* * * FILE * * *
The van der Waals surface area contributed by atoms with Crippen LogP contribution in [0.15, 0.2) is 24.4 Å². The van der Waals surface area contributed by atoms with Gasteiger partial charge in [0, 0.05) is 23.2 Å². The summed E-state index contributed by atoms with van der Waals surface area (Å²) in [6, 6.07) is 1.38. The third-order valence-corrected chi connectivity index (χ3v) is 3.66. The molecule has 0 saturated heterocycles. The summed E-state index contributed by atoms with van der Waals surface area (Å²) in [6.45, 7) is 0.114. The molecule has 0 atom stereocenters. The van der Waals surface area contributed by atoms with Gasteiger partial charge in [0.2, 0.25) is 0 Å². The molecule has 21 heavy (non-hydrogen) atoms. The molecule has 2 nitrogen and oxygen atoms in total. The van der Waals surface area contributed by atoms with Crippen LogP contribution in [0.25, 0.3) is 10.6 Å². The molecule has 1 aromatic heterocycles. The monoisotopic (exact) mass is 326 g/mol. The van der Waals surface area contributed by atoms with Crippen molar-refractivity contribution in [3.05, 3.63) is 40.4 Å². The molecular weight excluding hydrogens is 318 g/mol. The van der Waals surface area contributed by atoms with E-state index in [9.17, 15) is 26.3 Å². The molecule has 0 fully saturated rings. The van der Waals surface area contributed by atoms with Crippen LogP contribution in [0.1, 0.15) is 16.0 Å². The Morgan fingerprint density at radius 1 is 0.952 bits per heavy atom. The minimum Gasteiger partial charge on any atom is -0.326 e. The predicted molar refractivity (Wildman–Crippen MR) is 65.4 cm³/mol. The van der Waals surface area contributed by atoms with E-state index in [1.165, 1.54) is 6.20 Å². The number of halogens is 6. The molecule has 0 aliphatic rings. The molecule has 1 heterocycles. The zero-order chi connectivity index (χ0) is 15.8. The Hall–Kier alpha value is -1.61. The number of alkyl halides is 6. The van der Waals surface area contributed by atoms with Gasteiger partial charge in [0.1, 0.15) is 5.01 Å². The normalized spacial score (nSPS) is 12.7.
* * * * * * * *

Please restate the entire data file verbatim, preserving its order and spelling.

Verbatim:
The van der Waals surface area contributed by atoms with Crippen LogP contribution in [0.15, 0.2) is 24.4 Å². The van der Waals surface area contributed by atoms with Gasteiger partial charge in [0, 0.05) is 23.2 Å². The summed E-state index contributed by atoms with van der Waals surface area (Å²) in [6, 6.07) is 1.38. The third-order valence-corrected chi connectivity index (χ3v) is 3.66. The molecule has 0 saturated heterocycles. The summed E-state index contributed by atoms with van der Waals surface area (Å²) in [6.45, 7) is 0.114. The molecule has 0 atom stereocenters. The van der Waals surface area contributed by atoms with Gasteiger partial charge in [0.2, 0.25) is 0 Å². The molecule has 21 heavy (non-hydrogen) atoms. The molecule has 2 nitrogen and oxygen atoms in total. The van der Waals surface area contributed by atoms with Crippen LogP contribution in [0.25, 0.3) is 10.6 Å². The molecule has 1 aromatic heterocycles. The monoisotopic (exact) mass is 326 g/mol. The van der Waals surface area contributed by atoms with Crippen molar-refractivity contribution in [3.05, 3.63) is 40.4 Å². The molecular weight excluding hydrogens is 318 g/mol. The van der Waals surface area contributed by atoms with E-state index in [9.17, 15) is 26.3 Å². The molecule has 0 fully saturated rings. The van der Waals surface area contributed by atoms with Crippen LogP contribution in [0.1, 0.15) is 16.0 Å². The Morgan fingerprint density at radius 1 is 0.952 bits per heavy atom. The minimum Gasteiger partial charge on any atom is -0.326 e. The predicted molar refractivity (Wildman–Crippen MR) is 65.4 cm³/mol. The van der Waals surface area contributed by atoms with E-state index in [1.165, 1.54) is 6.20 Å². The number of halogens is 6. The molecule has 0 aliphatic rings. The molecule has 1 heterocycles. The zero-order chi connectivity index (χ0) is 15.8. The Hall–Kier alpha value is -1.61. The number of alkyl halides is 6. The van der Waals surface area contributed by atoms with Gasteiger partial charge in [0.1, 0.15) is 5.01 Å². The normalized spacial score (nSPS) is 12.7.